Later, due to the fact that the ROC was entrusted by the Allies to administrate these territories and hence became the actual governing authorities of them after Japan’s surrender, Japan reaffirmed that she had renounced her right, title and claim to these territories again in her Sino-Japanese Peace Treaty of 1952 (SJPT) with the ROC. The ROC then claimed that it had retrieved sovereignty over these lands on the basis of this reaffirmation. However, since Japan had already renounced these territories in the SFPT, it was impossible for Japan to transfer sovereignty over them to the ROC even though she mentioned these islands in her treaty with the ROC. Consequently, the ROC did not acquire sovereignty over these territories, and it is impossible for the PRC to have acquired sovereignty over them by inheriting the ROC.

That is to say, like Taiwan and Penghu, technically, the Spratlys and the Paracels are territories over which sovereignty is undetermined. Furthermore, due to historical facts, these four areas should be regarded as a group on the basis of Japan’s reaffirmation of her renouncement in the SJPT. At the very least, Taiwan, Penghu and the Spratlys should be regarded as a whole, since the Spratlys depended on Taiwan in the administrative divisions of the Japanese Empire.

In other words, from the perspective of international law, the state that has Taiwan as its legal sovereign territory should be the legitimate owner of sovereignty over the Spratlys and a powerful claimant for the Paracels. Unfortunately, such a state does not exist. All we have now is a governing body on Taiwan that calls itself the ROC and which claims it is the “legitimate government of the whole China,” and conceals the fact that it is merely a governing body entrusted by the Allies to look over territories detached from Japan after WWII.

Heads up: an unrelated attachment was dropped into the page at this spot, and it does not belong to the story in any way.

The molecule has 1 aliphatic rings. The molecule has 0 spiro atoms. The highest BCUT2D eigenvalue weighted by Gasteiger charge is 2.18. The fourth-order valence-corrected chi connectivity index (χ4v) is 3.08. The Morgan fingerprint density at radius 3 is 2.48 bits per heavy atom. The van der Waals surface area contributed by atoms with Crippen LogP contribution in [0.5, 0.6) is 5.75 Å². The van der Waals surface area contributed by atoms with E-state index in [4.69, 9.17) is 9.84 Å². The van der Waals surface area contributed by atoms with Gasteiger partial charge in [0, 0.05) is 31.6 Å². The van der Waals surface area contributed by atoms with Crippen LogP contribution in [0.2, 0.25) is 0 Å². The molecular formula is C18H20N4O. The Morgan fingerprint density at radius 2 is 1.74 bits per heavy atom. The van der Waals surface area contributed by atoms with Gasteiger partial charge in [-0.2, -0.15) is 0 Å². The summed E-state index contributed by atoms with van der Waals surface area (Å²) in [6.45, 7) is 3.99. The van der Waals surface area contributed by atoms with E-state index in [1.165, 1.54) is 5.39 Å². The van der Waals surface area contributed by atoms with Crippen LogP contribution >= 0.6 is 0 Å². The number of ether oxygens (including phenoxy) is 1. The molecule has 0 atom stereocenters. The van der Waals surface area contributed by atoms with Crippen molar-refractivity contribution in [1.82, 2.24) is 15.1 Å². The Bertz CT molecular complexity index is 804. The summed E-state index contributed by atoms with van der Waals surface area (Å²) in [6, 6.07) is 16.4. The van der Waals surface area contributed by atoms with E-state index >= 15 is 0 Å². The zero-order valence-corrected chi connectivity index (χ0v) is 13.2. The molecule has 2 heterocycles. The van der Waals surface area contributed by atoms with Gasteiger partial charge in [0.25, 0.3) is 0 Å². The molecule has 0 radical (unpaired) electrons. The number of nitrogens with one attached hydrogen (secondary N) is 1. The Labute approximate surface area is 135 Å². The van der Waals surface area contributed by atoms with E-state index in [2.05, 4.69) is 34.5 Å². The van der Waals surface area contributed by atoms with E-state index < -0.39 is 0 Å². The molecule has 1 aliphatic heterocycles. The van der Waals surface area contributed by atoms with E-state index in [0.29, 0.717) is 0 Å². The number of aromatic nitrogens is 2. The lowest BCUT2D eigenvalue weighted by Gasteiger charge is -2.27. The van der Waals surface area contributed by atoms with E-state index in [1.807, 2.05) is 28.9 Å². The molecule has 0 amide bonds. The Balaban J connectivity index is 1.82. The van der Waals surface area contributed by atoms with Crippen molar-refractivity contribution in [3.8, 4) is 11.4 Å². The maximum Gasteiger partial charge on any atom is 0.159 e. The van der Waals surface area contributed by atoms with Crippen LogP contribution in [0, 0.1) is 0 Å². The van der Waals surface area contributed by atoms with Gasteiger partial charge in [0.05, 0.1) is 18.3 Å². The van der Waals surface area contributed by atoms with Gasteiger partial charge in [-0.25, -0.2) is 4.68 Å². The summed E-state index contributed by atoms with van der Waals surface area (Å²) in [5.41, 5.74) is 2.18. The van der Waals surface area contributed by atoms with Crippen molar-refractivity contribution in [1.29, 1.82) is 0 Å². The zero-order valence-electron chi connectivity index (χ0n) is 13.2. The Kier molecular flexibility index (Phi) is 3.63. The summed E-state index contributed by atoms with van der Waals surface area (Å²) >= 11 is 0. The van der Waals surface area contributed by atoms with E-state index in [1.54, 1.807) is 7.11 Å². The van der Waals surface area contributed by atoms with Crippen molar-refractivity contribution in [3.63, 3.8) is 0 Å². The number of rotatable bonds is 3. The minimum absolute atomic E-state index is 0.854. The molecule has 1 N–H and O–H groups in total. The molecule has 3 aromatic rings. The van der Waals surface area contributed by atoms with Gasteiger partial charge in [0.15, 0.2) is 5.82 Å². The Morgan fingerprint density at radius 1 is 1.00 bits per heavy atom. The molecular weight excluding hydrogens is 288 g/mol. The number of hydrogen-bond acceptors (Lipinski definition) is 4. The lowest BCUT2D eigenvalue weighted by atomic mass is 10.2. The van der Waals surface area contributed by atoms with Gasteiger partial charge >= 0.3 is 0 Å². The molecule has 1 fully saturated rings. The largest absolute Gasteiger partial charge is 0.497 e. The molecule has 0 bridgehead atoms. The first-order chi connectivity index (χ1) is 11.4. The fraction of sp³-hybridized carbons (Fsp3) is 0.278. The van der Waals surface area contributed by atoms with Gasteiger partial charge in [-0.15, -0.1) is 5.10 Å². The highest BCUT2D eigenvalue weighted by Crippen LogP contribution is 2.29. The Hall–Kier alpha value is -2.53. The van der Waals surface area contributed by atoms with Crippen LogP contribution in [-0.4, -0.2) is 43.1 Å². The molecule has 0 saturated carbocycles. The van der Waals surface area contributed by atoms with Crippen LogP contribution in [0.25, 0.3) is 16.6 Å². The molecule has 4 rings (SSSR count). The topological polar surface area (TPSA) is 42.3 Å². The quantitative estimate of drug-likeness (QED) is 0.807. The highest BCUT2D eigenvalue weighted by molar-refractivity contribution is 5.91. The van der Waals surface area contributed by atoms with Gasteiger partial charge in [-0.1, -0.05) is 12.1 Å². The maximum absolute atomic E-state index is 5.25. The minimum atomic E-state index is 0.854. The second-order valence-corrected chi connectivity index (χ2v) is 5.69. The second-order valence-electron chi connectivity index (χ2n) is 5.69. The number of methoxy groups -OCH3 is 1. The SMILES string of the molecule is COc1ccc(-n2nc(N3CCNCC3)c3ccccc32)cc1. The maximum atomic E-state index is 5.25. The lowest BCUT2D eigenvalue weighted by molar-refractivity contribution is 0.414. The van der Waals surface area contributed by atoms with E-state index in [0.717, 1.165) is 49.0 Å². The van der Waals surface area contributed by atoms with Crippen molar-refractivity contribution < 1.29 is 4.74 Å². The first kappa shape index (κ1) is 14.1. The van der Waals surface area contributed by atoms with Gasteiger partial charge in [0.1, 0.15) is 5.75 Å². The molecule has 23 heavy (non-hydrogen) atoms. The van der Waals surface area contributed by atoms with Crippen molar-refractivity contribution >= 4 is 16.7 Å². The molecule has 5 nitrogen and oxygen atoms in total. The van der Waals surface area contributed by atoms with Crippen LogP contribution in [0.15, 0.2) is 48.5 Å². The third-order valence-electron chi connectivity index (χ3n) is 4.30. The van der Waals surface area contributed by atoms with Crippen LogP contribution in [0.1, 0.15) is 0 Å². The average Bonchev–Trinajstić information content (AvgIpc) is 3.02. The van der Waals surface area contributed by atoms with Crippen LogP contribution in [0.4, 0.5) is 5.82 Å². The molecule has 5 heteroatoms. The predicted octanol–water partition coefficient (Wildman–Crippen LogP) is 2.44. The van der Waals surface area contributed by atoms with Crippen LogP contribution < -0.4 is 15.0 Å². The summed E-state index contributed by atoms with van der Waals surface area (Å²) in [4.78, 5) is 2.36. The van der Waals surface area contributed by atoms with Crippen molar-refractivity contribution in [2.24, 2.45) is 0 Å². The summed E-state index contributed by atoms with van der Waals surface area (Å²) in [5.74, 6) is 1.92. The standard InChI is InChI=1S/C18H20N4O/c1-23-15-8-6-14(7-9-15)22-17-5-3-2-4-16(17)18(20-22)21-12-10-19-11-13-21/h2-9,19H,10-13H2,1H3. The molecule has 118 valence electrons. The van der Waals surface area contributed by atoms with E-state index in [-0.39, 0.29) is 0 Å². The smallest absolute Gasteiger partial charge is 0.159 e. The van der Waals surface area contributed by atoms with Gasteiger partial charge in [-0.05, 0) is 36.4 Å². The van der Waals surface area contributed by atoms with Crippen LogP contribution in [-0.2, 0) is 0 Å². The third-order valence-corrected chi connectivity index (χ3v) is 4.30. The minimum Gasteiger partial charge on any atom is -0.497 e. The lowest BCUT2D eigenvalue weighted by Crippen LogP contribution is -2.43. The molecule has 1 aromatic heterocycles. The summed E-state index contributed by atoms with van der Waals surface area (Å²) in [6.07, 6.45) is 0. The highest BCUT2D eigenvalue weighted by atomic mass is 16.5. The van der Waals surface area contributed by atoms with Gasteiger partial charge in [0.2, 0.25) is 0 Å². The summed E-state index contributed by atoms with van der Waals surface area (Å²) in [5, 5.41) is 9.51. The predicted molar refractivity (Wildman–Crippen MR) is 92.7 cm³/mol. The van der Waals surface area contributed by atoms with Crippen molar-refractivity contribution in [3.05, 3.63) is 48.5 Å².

This confusing “former Chinese government” on Taiwan is the very reason behind the cross-strait dispute and that in the South China Sea. Why? Because without this Chinese governing body on Taiwan, the PRC government would not have any reason to make its sovereign claim over Taiwan on the basis of government inheritance, and without incorrect but compelling reason for its claim over Taiwan, there would be no ground for PRC to claim its sovereignty over islands and islets in the South China Sea. The current governing authority on Taiwan, the very governing body that calls itself the Taiwanese government but always acts like a Chinese government, is the ultimate source of the whole mess.

Nevertheless, there is still hope, and the solution is actually very simple: Ending the entrusted administration over Taiwan of the confusing “former Chinese government” and help the people of Taiwan establish their own sovereign state. By doing so, the undetermined legal status issue of Taiwan at the core of the San Francisco Peace Treaty would be resolved completely, the people of Taiwan would acquire the international recognition they deserve, and most importantly, the compelling but fake inheritance chain linking the PRC, the ROC and Japan about sovereignty over Taiwan, Penghu, the Spratlys and the Paracels would be broken.